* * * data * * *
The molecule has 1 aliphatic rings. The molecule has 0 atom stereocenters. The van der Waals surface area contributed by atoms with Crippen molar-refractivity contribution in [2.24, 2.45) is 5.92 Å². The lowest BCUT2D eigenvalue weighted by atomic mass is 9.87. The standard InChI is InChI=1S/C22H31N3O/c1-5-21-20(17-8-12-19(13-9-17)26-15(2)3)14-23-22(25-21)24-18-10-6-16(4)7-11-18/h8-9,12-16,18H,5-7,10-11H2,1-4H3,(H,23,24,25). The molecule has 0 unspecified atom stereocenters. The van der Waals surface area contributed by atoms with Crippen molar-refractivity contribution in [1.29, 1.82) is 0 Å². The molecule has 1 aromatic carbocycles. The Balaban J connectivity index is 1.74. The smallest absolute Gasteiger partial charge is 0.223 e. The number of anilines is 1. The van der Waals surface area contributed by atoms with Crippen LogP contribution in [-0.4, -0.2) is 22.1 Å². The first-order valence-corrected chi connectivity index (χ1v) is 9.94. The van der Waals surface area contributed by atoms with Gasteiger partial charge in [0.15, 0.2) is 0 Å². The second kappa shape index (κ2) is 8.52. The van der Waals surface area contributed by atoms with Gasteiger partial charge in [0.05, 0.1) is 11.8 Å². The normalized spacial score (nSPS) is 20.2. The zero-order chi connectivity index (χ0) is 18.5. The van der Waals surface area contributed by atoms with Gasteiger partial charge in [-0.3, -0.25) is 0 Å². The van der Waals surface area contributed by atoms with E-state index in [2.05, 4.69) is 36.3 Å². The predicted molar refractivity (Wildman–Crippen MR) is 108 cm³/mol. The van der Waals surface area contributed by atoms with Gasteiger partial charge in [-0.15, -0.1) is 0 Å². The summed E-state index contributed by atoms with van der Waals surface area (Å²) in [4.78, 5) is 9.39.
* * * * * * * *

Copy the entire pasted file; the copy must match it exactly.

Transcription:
The molecule has 1 aliphatic rings. The molecule has 0 atom stereocenters. The van der Waals surface area contributed by atoms with Crippen molar-refractivity contribution in [2.24, 2.45) is 5.92 Å². The lowest BCUT2D eigenvalue weighted by atomic mass is 9.87. The standard InChI is InChI=1S/C22H31N3O/c1-5-21-20(17-8-12-19(13-9-17)26-15(2)3)14-23-22(25-21)24-18-10-6-16(4)7-11-18/h8-9,12-16,18H,5-7,10-11H2,1-4H3,(H,23,24,25). The molecule has 0 unspecified atom stereocenters. The van der Waals surface area contributed by atoms with Crippen molar-refractivity contribution in [1.29, 1.82) is 0 Å². The molecule has 1 aromatic carbocycles. The Balaban J connectivity index is 1.74. The smallest absolute Gasteiger partial charge is 0.223 e. The number of anilines is 1. The van der Waals surface area contributed by atoms with Crippen LogP contribution in [-0.4, -0.2) is 22.1 Å². The first-order valence-corrected chi connectivity index (χ1v) is 9.94. The van der Waals surface area contributed by atoms with Gasteiger partial charge in [0.15, 0.2) is 0 Å². The second kappa shape index (κ2) is 8.52. The van der Waals surface area contributed by atoms with Gasteiger partial charge in [0.05, 0.1) is 11.8 Å². The normalized spacial score (nSPS) is 20.2. The zero-order chi connectivity index (χ0) is 18.5. The van der Waals surface area contributed by atoms with Gasteiger partial charge in [-0.3, -0.25) is 0 Å². The van der Waals surface area contributed by atoms with E-state index in [2.05, 4.69) is 36.3 Å². The predicted molar refractivity (Wildman–Crippen MR) is 108 cm³/mol. The van der Waals surface area contributed by atoms with Gasteiger partial charge in [-0.15, -0.1) is 0 Å². The summed E-state index contributed by atoms with van der Waals surface area (Å²) in [4.78, 5) is 9.39.